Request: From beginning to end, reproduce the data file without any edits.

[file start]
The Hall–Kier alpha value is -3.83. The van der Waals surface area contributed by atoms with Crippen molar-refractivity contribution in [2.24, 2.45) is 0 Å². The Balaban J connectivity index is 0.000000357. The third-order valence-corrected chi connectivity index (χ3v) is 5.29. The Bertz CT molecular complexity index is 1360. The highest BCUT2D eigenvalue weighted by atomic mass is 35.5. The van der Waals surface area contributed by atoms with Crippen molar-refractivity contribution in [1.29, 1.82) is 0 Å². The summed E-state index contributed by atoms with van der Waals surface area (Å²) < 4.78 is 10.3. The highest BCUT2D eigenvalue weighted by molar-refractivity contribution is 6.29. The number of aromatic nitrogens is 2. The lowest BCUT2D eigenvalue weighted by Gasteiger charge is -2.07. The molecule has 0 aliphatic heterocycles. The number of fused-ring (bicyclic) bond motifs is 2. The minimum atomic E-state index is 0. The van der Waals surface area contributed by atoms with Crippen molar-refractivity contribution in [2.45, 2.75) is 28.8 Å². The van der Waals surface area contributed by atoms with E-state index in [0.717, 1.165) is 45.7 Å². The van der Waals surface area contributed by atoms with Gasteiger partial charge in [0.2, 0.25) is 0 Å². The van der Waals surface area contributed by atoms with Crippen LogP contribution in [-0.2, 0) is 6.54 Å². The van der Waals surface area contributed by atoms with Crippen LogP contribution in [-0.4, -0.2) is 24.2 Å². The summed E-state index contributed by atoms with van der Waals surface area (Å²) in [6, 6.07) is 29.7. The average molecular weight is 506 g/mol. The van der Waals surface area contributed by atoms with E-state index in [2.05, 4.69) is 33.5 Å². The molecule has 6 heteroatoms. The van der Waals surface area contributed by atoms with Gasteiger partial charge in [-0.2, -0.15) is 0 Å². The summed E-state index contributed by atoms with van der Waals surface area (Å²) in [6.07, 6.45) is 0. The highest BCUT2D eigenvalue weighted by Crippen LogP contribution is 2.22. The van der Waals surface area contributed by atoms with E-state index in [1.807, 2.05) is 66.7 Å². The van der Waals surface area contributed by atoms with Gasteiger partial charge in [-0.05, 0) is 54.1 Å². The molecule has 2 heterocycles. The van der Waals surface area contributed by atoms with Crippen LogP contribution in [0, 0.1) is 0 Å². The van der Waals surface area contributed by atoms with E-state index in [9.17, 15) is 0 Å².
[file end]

The Hall–Kier alpha value is -3.83. The van der Waals surface area contributed by atoms with Crippen molar-refractivity contribution in [2.24, 2.45) is 0 Å². The Balaban J connectivity index is 0.000000357. The third-order valence-corrected chi connectivity index (χ3v) is 5.29. The Bertz CT molecular complexity index is 1360. The highest BCUT2D eigenvalue weighted by atomic mass is 35.5. The van der Waals surface area contributed by atoms with Crippen molar-refractivity contribution in [1.29, 1.82) is 0 Å². The summed E-state index contributed by atoms with van der Waals surface area (Å²) < 4.78 is 10.3. The highest BCUT2D eigenvalue weighted by molar-refractivity contribution is 6.29. The number of aromatic nitrogens is 2. The lowest BCUT2D eigenvalue weighted by Gasteiger charge is -2.07. The molecule has 0 aliphatic heterocycles. The number of fused-ring (bicyclic) bond motifs is 2. The minimum atomic E-state index is 0. The van der Waals surface area contributed by atoms with Crippen molar-refractivity contribution in [2.45, 2.75) is 28.8 Å². The van der Waals surface area contributed by atoms with E-state index in [0.717, 1.165) is 45.7 Å². The van der Waals surface area contributed by atoms with Gasteiger partial charge in [0.2, 0.25) is 0 Å². The van der Waals surface area contributed by atoms with Crippen LogP contribution in [-0.2, 0) is 6.54 Å². The van der Waals surface area contributed by atoms with Crippen LogP contribution in [-0.4, -0.2) is 24.2 Å². The summed E-state index contributed by atoms with van der Waals surface area (Å²) in [6, 6.07) is 29.7. The average molecular weight is 506 g/mol. The van der Waals surface area contributed by atoms with E-state index in [2.05, 4.69) is 33.5 Å². The molecule has 6 heteroatoms. The van der Waals surface area contributed by atoms with Gasteiger partial charge in [-0.2, -0.15) is 0 Å². The summed E-state index contributed by atoms with van der Waals surface area (Å²) in [6.07, 6.45) is 0. The highest BCUT2D eigenvalue weighted by Crippen LogP contribution is 2.22. The van der Waals surface area contributed by atoms with E-state index in [1.807, 2.05) is 66.7 Å². The van der Waals surface area contributed by atoms with Gasteiger partial charge in [-0.05, 0) is 54.1 Å². The molecule has 2 heterocycles. The van der Waals surface area contributed by atoms with Crippen LogP contribution in [0, 0.1) is 0 Å². The van der Waals surface area contributed by atoms with E-state index in [9.17, 15) is 0 Å².